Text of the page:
Sir Richard Branson expects Virgin Galactic to begin commercial spaceflights next year – carrying passengers who've paid as much as US$250,000 each for the privilege.
Earlier this year Branson pegged December 25th as the launch date for Virgin Galactic's first service with paying passengers, saying "I will be going up on the first flight, which I hope will be about December 25th of this year" said the Virgin-branding billionaire, "so maybe I'll dress up as Father Christmas."
But while the British billionaire looks set to stay grounded this Christmas, 2014 could prove the year that his ambitious space programme finally takes wing.
The first flights will last for two and a half hours and include four minutes of weightlessness as the eight-seater shuttle nudges the edge of space at some 360,000 feet above the Earth's surface.
Each booking doesn't just secure your spot in the queue – you'll also enjoy a series of special events leading up to the launch, including spending time with Branson on his private island, doing G-Force training at the NASTAR centre plus a 'behind the scenes' tour of Virgin Galactic's Spaceship factory in Mojave.
However, the real prize for Virgin Galactic is moving beyond 'space tourism' for the well-heeled, towards scheduled services which will be to this generation (or the next) what the supersonic Concorde was to the 1980s and 1990s.
Branson believes that trips between London and Sydney taking a handful of hours would be possible in his lifetime, with Virgin Galactic expecting to eventually offer five commercial flights a day.
How Virgin Galactic's sub-orbital flights work
Virgin Galactic's space carrier is an aircraft in two parts, with the 'White Knight Two' transporter cradling the smaller 'SpaceShipTwo' passenger craft beneath its wings.
White Knight Two, which is smaller than a Boeing 737, lifts off from a normal runway and climbs at subsonic speeds to 50,000 feet (just over 15,000 metres).
At this point SpaceShipTwo -- half the width of the 737 and only 18 metres (60 feet) long – detaches and fires its own boosters to soar to 110,000 metres.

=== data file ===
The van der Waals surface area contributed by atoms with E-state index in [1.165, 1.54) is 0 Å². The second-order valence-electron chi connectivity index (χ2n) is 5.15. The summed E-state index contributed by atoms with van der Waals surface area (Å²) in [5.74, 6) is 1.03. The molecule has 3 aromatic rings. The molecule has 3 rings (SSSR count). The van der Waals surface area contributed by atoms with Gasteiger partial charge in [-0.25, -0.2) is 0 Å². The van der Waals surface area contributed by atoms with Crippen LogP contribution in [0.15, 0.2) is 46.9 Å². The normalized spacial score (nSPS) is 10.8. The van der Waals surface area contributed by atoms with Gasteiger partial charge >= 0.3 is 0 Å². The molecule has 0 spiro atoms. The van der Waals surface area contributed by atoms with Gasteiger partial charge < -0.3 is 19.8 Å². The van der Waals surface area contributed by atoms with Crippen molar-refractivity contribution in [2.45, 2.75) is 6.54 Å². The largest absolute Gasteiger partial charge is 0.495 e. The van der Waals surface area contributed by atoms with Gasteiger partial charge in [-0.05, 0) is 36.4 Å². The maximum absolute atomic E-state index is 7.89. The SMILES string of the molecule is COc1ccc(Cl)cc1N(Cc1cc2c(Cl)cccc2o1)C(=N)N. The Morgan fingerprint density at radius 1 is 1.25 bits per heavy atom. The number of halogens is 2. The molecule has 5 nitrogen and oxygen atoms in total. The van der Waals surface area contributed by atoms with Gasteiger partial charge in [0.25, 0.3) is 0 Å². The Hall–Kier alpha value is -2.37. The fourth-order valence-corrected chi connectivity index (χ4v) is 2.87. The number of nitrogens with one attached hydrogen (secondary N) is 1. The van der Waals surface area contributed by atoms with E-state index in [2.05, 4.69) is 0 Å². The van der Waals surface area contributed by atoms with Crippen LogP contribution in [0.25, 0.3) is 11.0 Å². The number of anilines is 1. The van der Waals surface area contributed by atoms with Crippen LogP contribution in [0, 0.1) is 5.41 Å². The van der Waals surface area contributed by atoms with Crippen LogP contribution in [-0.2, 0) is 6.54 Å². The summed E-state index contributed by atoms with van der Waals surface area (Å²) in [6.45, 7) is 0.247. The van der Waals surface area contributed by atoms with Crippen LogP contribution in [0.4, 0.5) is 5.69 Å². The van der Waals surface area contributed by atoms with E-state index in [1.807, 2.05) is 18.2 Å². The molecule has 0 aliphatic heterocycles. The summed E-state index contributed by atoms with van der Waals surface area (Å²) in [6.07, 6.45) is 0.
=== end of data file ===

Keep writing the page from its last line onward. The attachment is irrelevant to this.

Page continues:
At this height, with the atmosphere becoming thinner and friction from air decreasing, the passenger shuttle can hit speeds of 4,000 km/h before turning off its engines, coasting along near the rim of space and gliding down to earth.
(The White Knight Two carrier vehicle has long since headed home to pick up its next cargo.)
Sydney-London in four hours: the Kangaroo Route in 2050
As nice as 'space tourism' is, the real prize for Branson will be a return to the superfast era of the Concorde – only this time even quicker, with scheduled sub-orbital shuttles to whisk you from Sydney to London in four hours.
As previously reported by Australian Business Traveller, Brett Godfrey – former founding CEO of Virgin Blue, long-time Branson buddy and holder of a ticket into space – believes that sub-orbital services will be "the next level" beyond supersonic, with substantial appeal to business travellers.
"In another 10 or 15 years it will be $20,000 – it will be no more than a first-class ticket somewhere" Godfrey said, "and then eventually they will be able to get a slightly bigger rocket with a bit more fuel and they'll be able to get it so it goes trans-continental and then around the world."
"It may not be in my lifetime that it goes commercial but I think it probably will."
With London and Sydney being just over 17,000 km apart, SpaceShipTwo travelling at 4,000 km/h and the earth far below spinning at 1,700 km/h, that's almost exactly three hours from Sydney Harbour to the Thames.
Add half an hour for liftoff and half an hour to glide down, and you turn the long-haul Kangaroo Route into a breezy four hour hop – less time than it currently takes from Sydney to Perth.
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About David Flynn
David Flynn is the editor of Australian Business Traveller and a bit of a travel tragic with a weakness for good coffee, shopping and lychee martinis.